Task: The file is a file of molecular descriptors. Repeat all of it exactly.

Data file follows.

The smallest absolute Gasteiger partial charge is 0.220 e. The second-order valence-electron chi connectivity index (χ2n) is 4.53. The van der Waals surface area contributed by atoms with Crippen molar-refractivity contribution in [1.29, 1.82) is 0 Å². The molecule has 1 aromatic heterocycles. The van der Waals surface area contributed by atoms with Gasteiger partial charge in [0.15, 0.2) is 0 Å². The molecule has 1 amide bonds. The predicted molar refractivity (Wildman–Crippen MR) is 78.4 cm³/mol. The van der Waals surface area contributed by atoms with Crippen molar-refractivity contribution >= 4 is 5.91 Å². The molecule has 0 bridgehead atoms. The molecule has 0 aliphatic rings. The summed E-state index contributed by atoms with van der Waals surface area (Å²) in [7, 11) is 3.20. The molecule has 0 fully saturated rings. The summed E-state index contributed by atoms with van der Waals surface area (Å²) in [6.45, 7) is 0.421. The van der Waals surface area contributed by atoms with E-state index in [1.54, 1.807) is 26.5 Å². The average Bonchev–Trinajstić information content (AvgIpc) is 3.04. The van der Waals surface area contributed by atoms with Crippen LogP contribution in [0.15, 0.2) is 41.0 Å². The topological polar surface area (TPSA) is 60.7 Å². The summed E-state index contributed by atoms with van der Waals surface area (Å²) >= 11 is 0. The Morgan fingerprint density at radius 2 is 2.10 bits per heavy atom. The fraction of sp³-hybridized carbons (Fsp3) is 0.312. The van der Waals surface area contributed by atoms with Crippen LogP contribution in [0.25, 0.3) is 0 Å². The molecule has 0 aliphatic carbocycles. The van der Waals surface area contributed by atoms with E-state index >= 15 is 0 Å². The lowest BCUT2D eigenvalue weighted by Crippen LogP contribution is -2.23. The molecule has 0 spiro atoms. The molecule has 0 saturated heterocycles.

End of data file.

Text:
The smallest absolute Gasteiger partial charge is 0.220 e. The second-order valence-electron chi connectivity index (χ2n) is 4.53. The van der Waals surface area contributed by atoms with Crippen molar-refractivity contribution in [1.29, 1.82) is 0 Å². The molecule has 1 aromatic heterocycles. The van der Waals surface area contributed by atoms with Gasteiger partial charge in [0.15, 0.2) is 0 Å². The molecule has 1 amide bonds. The predicted molar refractivity (Wildman–Crippen MR) is 78.4 cm³/mol. The van der Waals surface area contributed by atoms with Crippen molar-refractivity contribution >= 4 is 5.91 Å². The molecule has 0 bridgehead atoms. The molecule has 0 aliphatic rings. The summed E-state index contributed by atoms with van der Waals surface area (Å²) in [7, 11) is 3.20. The molecule has 0 fully saturated rings. The summed E-state index contributed by atoms with van der Waals surface area (Å²) in [6.45, 7) is 0.421. The van der Waals surface area contributed by atoms with E-state index in [1.54, 1.807) is 26.5 Å². The average Bonchev–Trinajstić information content (AvgIpc) is 3.04. The van der Waals surface area contributed by atoms with Crippen LogP contribution in [0.15, 0.2) is 41.0 Å². The topological polar surface area (TPSA) is 60.7 Å². The summed E-state index contributed by atoms with van der Waals surface area (Å²) >= 11 is 0. The Morgan fingerprint density at radius 2 is 2.10 bits per heavy atom. The fraction of sp³-hybridized carbons (Fsp3) is 0.312. The van der Waals surface area contributed by atoms with Crippen LogP contribution in [0.25, 0.3) is 0 Å². The molecule has 0 aliphatic carbocycles. The van der Waals surface area contributed by atoms with E-state index >= 15 is 0 Å². The lowest BCUT2D eigenvalue weighted by Crippen LogP contribution is -2.23. The molecule has 0 spiro atoms. The molecule has 0 saturated heterocycles.